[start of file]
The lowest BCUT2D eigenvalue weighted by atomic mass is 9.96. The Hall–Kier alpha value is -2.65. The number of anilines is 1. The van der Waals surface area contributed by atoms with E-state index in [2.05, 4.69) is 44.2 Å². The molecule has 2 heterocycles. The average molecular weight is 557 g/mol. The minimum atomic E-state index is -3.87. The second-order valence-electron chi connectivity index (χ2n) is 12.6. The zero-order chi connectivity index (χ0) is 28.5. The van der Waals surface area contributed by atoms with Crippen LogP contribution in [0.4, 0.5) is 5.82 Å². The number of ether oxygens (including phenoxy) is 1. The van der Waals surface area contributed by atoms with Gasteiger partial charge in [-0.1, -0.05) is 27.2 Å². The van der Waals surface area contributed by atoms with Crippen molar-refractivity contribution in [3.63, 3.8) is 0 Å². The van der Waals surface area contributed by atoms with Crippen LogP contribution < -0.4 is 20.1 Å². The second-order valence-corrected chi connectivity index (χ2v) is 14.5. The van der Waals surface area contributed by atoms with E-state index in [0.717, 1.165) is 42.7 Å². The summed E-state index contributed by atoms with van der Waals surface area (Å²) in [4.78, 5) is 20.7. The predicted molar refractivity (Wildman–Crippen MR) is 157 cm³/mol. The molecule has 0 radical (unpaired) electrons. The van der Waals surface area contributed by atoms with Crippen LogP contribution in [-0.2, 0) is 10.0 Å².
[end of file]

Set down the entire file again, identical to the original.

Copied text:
The lowest BCUT2D eigenvalue weighted by atomic mass is 9.96. The Hall–Kier alpha value is -2.65. The number of anilines is 1. The van der Waals surface area contributed by atoms with E-state index in [2.05, 4.69) is 44.2 Å². The molecule has 2 heterocycles. The average molecular weight is 557 g/mol. The minimum atomic E-state index is -3.87. The second-order valence-electron chi connectivity index (χ2n) is 12.6. The zero-order chi connectivity index (χ0) is 28.5. The van der Waals surface area contributed by atoms with Crippen LogP contribution in [0.4, 0.5) is 5.82 Å². The number of ether oxygens (including phenoxy) is 1. The van der Waals surface area contributed by atoms with Gasteiger partial charge in [-0.1, -0.05) is 27.2 Å². The van der Waals surface area contributed by atoms with Crippen molar-refractivity contribution in [3.63, 3.8) is 0 Å². The van der Waals surface area contributed by atoms with Crippen LogP contribution < -0.4 is 20.1 Å². The second-order valence-corrected chi connectivity index (χ2v) is 14.5. The van der Waals surface area contributed by atoms with E-state index in [0.717, 1.165) is 42.7 Å². The summed E-state index contributed by atoms with van der Waals surface area (Å²) in [4.78, 5) is 20.7. The predicted molar refractivity (Wildman–Crippen MR) is 157 cm³/mol. The molecule has 0 radical (unpaired) electrons. The van der Waals surface area contributed by atoms with Crippen LogP contribution in [-0.2, 0) is 10.0 Å².